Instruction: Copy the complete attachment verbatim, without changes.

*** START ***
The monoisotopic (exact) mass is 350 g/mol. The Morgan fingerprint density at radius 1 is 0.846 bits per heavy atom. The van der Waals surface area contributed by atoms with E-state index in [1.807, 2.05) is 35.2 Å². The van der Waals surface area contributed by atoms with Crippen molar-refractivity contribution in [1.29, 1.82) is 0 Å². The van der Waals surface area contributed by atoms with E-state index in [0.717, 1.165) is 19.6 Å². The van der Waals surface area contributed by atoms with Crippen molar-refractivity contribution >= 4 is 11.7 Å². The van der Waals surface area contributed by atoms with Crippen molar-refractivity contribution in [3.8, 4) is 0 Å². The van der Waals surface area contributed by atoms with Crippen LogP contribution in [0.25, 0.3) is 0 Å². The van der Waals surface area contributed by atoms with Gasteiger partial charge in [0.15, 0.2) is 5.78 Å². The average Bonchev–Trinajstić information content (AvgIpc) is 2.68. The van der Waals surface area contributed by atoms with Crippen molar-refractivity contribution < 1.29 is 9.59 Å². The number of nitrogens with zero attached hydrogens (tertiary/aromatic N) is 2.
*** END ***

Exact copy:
The monoisotopic (exact) mass is 350 g/mol. The Morgan fingerprint density at radius 1 is 0.846 bits per heavy atom. The van der Waals surface area contributed by atoms with E-state index in [1.807, 2.05) is 35.2 Å². The van der Waals surface area contributed by atoms with Crippen molar-refractivity contribution in [1.29, 1.82) is 0 Å². The van der Waals surface area contributed by atoms with E-state index in [0.717, 1.165) is 19.6 Å². The van der Waals surface area contributed by atoms with Crippen molar-refractivity contribution >= 4 is 11.7 Å². The van der Waals surface area contributed by atoms with Crippen molar-refractivity contribution in [3.8, 4) is 0 Å². The van der Waals surface area contributed by atoms with Crippen LogP contribution in [0.25, 0.3) is 0 Å². The van der Waals surface area contributed by atoms with Gasteiger partial charge in [0.15, 0.2) is 5.78 Å². The average Bonchev–Trinajstić information content (AvgIpc) is 2.68. The van der Waals surface area contributed by atoms with Crippen molar-refractivity contribution < 1.29 is 9.59 Å². The number of nitrogens with zero attached hydrogens (tertiary/aromatic N) is 2.